Once the LA do want information about the provision you can use our guide to writing a provision and resource report,  along with the accompanying template letter

Our guide explains the information you need to include, and what not to include. But in brief 1-2 pages is adequate to describe your style, how the education is full time, how it is suitable to age, ability, aptitude and any SEN as well as the content learned in literacy and numeracy.

Inappropriate forms include questions around curriculums, timetables, lesson plans, specific details of tutors, etc. none of which are required of home educators. 

You may be asked why you are Home Educating, it is to ensure you were not forced out of school, and that you have not removed your child from school without any idea about Home Education. If you wish to respond, you can say ‘because we chose to’ or not answer that at all.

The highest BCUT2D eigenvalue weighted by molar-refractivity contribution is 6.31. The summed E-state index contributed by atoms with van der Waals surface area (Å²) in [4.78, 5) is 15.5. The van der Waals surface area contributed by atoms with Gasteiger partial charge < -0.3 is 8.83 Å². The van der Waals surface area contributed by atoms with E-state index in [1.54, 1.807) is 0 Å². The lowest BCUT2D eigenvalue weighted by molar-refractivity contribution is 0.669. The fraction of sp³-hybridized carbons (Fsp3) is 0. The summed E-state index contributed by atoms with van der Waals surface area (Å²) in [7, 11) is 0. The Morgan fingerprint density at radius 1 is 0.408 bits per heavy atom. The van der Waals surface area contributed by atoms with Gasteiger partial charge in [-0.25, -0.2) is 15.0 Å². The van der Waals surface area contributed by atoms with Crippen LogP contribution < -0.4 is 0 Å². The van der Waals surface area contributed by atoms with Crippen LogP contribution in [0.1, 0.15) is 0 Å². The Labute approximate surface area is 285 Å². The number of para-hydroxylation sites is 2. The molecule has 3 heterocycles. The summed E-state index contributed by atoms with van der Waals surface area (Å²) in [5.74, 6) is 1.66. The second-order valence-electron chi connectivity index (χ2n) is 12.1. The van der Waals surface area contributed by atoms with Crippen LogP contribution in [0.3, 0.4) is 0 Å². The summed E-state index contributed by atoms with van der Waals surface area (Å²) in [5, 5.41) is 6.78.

There is no need to write lengthy reports, a page or two about the provision is more than adequate for LA informal enquiries. If the LA have stated any concerns then a lengthier report would be advisable.

NOTE: an Educational Philosophy describe why you educate, the LA (and court) have to respect your philosophical reasons for Home Educating, so it can be useful to add a few lines about your philosophy. An educational philosophy on its own will NOT be adequate information for an LA to be satisfied. You should always include a report on the provision with your philosophy. (Some LAs mistakenly call a provision and resource report a home education philosophy).